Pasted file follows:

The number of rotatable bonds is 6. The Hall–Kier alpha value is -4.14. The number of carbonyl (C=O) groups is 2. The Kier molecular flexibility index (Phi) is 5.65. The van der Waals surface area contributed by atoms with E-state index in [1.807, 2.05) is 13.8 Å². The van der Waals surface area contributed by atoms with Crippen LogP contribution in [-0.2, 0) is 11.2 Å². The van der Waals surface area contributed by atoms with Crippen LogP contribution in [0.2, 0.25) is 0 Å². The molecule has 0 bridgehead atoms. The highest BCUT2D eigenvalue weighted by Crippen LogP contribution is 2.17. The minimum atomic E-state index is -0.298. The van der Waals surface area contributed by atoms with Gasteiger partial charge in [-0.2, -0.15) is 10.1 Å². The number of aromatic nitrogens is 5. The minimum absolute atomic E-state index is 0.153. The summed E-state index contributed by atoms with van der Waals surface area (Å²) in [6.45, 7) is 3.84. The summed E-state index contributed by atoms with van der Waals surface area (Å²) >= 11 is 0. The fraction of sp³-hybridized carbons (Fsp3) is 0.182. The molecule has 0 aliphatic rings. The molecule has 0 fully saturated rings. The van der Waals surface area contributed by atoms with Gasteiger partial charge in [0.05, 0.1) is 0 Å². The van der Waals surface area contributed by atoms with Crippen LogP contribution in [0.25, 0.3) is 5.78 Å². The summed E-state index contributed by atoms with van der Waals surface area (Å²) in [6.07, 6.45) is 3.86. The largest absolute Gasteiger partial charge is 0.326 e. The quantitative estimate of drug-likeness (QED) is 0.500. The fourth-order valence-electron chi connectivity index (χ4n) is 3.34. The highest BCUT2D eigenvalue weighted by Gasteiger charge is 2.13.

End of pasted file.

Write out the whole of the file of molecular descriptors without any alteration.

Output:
The number of rotatable bonds is 6. The Hall–Kier alpha value is -4.14. The number of carbonyl (C=O) groups is 2. The Kier molecular flexibility index (Phi) is 5.65. The van der Waals surface area contributed by atoms with E-state index in [1.807, 2.05) is 13.8 Å². The van der Waals surface area contributed by atoms with Crippen LogP contribution in [-0.2, 0) is 11.2 Å². The van der Waals surface area contributed by atoms with Crippen LogP contribution in [0.2, 0.25) is 0 Å². The molecule has 0 bridgehead atoms. The highest BCUT2D eigenvalue weighted by Crippen LogP contribution is 2.17. The minimum atomic E-state index is -0.298. The van der Waals surface area contributed by atoms with Gasteiger partial charge in [-0.2, -0.15) is 10.1 Å². The number of aromatic nitrogens is 5. The minimum absolute atomic E-state index is 0.153. The summed E-state index contributed by atoms with van der Waals surface area (Å²) in [6.45, 7) is 3.84. The summed E-state index contributed by atoms with van der Waals surface area (Å²) >= 11 is 0. The fraction of sp³-hybridized carbons (Fsp3) is 0.182. The molecule has 0 aliphatic rings. The molecule has 0 fully saturated rings. The van der Waals surface area contributed by atoms with Gasteiger partial charge in [0.05, 0.1) is 0 Å². The van der Waals surface area contributed by atoms with Crippen LogP contribution in [0.25, 0.3) is 5.78 Å². The summed E-state index contributed by atoms with van der Waals surface area (Å²) in [6.07, 6.45) is 3.86. The largest absolute Gasteiger partial charge is 0.326 e. The quantitative estimate of drug-likeness (QED) is 0.500. The fourth-order valence-electron chi connectivity index (χ4n) is 3.34. The highest BCUT2D eigenvalue weighted by Gasteiger charge is 2.13.